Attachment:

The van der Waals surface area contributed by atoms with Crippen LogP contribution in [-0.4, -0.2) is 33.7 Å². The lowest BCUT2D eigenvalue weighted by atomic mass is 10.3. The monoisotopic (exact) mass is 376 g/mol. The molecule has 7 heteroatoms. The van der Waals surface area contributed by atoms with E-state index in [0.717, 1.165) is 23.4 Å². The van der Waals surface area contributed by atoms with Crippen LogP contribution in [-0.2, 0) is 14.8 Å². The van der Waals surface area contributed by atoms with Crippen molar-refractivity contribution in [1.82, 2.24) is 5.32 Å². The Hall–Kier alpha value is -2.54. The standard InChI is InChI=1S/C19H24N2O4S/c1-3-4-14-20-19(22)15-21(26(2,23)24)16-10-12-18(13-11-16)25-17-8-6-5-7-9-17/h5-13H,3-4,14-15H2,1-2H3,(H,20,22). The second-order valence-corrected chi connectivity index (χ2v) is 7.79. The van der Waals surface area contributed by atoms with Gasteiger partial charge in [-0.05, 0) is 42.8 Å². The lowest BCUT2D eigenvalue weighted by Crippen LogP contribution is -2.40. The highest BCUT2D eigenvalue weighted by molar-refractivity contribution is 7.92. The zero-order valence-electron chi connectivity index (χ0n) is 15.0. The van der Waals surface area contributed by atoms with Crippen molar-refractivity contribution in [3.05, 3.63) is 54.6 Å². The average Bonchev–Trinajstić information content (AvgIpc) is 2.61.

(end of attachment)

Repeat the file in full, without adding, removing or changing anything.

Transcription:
The van der Waals surface area contributed by atoms with Crippen LogP contribution in [-0.4, -0.2) is 33.7 Å². The lowest BCUT2D eigenvalue weighted by atomic mass is 10.3. The monoisotopic (exact) mass is 376 g/mol. The molecule has 7 heteroatoms. The van der Waals surface area contributed by atoms with E-state index in [0.717, 1.165) is 23.4 Å². The van der Waals surface area contributed by atoms with Crippen LogP contribution in [-0.2, 0) is 14.8 Å². The van der Waals surface area contributed by atoms with Crippen molar-refractivity contribution in [1.82, 2.24) is 5.32 Å². The Hall–Kier alpha value is -2.54. The standard InChI is InChI=1S/C19H24N2O4S/c1-3-4-14-20-19(22)15-21(26(2,23)24)16-10-12-18(13-11-16)25-17-8-6-5-7-9-17/h5-13H,3-4,14-15H2,1-2H3,(H,20,22). The second-order valence-corrected chi connectivity index (χ2v) is 7.79. The van der Waals surface area contributed by atoms with Gasteiger partial charge in [-0.05, 0) is 42.8 Å². The lowest BCUT2D eigenvalue weighted by Crippen LogP contribution is -2.40. The highest BCUT2D eigenvalue weighted by molar-refractivity contribution is 7.92. The zero-order valence-electron chi connectivity index (χ0n) is 15.0. The van der Waals surface area contributed by atoms with Crippen molar-refractivity contribution in [3.05, 3.63) is 54.6 Å². The average Bonchev–Trinajstić information content (AvgIpc) is 2.61.